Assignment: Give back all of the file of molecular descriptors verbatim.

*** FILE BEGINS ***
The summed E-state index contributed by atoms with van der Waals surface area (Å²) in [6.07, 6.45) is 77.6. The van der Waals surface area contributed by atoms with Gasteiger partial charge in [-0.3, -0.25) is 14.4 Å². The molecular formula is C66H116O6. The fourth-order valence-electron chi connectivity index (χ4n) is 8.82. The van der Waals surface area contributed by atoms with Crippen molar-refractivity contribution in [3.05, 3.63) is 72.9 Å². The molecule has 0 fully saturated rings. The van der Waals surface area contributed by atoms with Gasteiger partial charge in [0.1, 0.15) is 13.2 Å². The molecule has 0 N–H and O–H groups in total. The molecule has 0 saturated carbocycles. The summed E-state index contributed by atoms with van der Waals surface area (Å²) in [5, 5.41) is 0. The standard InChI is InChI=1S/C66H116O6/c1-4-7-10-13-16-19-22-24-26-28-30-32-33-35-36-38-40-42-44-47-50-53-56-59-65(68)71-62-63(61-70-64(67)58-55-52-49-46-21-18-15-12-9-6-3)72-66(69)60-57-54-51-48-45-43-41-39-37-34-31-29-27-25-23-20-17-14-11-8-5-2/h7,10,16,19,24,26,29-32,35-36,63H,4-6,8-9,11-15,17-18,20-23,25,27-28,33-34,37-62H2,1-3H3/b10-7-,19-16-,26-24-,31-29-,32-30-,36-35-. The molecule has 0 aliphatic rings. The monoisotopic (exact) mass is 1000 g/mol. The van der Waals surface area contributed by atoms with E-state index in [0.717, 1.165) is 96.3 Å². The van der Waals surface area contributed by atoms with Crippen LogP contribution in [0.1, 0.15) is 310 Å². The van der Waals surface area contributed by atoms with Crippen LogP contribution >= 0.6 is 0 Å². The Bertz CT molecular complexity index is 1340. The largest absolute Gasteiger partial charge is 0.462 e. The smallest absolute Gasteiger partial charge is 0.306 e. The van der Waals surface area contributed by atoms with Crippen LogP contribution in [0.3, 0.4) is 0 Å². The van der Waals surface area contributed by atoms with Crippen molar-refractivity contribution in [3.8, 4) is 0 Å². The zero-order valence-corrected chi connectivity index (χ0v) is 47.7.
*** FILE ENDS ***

The summed E-state index contributed by atoms with van der Waals surface area (Å²) in [6.07, 6.45) is 77.6. The van der Waals surface area contributed by atoms with Gasteiger partial charge in [-0.3, -0.25) is 14.4 Å². The molecular formula is C66H116O6. The fourth-order valence-electron chi connectivity index (χ4n) is 8.82. The van der Waals surface area contributed by atoms with Crippen molar-refractivity contribution in [3.05, 3.63) is 72.9 Å². The molecule has 0 fully saturated rings. The van der Waals surface area contributed by atoms with Gasteiger partial charge in [0.1, 0.15) is 13.2 Å². The molecule has 0 N–H and O–H groups in total. The molecule has 0 saturated carbocycles. The summed E-state index contributed by atoms with van der Waals surface area (Å²) in [5, 5.41) is 0. The standard InChI is InChI=1S/C66H116O6/c1-4-7-10-13-16-19-22-24-26-28-30-32-33-35-36-38-40-42-44-47-50-53-56-59-65(68)71-62-63(61-70-64(67)58-55-52-49-46-21-18-15-12-9-6-3)72-66(69)60-57-54-51-48-45-43-41-39-37-34-31-29-27-25-23-20-17-14-11-8-5-2/h7,10,16,19,24,26,29-32,35-36,63H,4-6,8-9,11-15,17-18,20-23,25,27-28,33-34,37-62H2,1-3H3/b10-7-,19-16-,26-24-,31-29-,32-30-,36-35-. The molecule has 0 aliphatic rings. The monoisotopic (exact) mass is 1000 g/mol. The van der Waals surface area contributed by atoms with E-state index in [0.717, 1.165) is 96.3 Å². The van der Waals surface area contributed by atoms with Crippen LogP contribution in [0.1, 0.15) is 310 Å². The van der Waals surface area contributed by atoms with Crippen LogP contribution >= 0.6 is 0 Å². The Bertz CT molecular complexity index is 1340. The largest absolute Gasteiger partial charge is 0.462 e. The smallest absolute Gasteiger partial charge is 0.306 e. The van der Waals surface area contributed by atoms with Crippen LogP contribution in [0.3, 0.4) is 0 Å². The van der Waals surface area contributed by atoms with Crippen molar-refractivity contribution in [3.8, 4) is 0 Å². The zero-order valence-corrected chi connectivity index (χ0v) is 47.7.